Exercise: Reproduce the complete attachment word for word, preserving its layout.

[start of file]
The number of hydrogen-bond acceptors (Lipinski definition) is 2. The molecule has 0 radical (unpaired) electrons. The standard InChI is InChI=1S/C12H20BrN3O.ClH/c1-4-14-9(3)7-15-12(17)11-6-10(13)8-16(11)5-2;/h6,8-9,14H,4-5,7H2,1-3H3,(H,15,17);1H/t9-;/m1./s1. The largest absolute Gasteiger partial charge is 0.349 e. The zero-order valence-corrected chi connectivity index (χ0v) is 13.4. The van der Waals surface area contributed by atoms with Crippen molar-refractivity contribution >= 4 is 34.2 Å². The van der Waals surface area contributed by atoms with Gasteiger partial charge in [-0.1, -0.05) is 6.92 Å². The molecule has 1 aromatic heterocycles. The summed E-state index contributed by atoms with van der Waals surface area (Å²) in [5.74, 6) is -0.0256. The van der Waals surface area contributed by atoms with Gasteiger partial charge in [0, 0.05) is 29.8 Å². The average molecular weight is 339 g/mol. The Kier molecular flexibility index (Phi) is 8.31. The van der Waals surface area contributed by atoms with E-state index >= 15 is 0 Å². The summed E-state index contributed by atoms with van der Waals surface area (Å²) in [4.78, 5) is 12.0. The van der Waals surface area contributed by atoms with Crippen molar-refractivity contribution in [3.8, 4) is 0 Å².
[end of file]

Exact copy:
The number of hydrogen-bond acceptors (Lipinski definition) is 2. The molecule has 0 radical (unpaired) electrons. The standard InChI is InChI=1S/C12H20BrN3O.ClH/c1-4-14-9(3)7-15-12(17)11-6-10(13)8-16(11)5-2;/h6,8-9,14H,4-5,7H2,1-3H3,(H,15,17);1H/t9-;/m1./s1. The largest absolute Gasteiger partial charge is 0.349 e. The zero-order valence-corrected chi connectivity index (χ0v) is 13.4. The van der Waals surface area contributed by atoms with Crippen molar-refractivity contribution >= 4 is 34.2 Å². The van der Waals surface area contributed by atoms with Gasteiger partial charge in [-0.1, -0.05) is 6.92 Å². The molecule has 1 aromatic heterocycles. The summed E-state index contributed by atoms with van der Waals surface area (Å²) in [5.74, 6) is -0.0256. The van der Waals surface area contributed by atoms with Gasteiger partial charge in [0, 0.05) is 29.8 Å². The average molecular weight is 339 g/mol. The Kier molecular flexibility index (Phi) is 8.31. The van der Waals surface area contributed by atoms with E-state index >= 15 is 0 Å². The summed E-state index contributed by atoms with van der Waals surface area (Å²) in [4.78, 5) is 12.0. The van der Waals surface area contributed by atoms with Crippen molar-refractivity contribution in [3.8, 4) is 0 Å².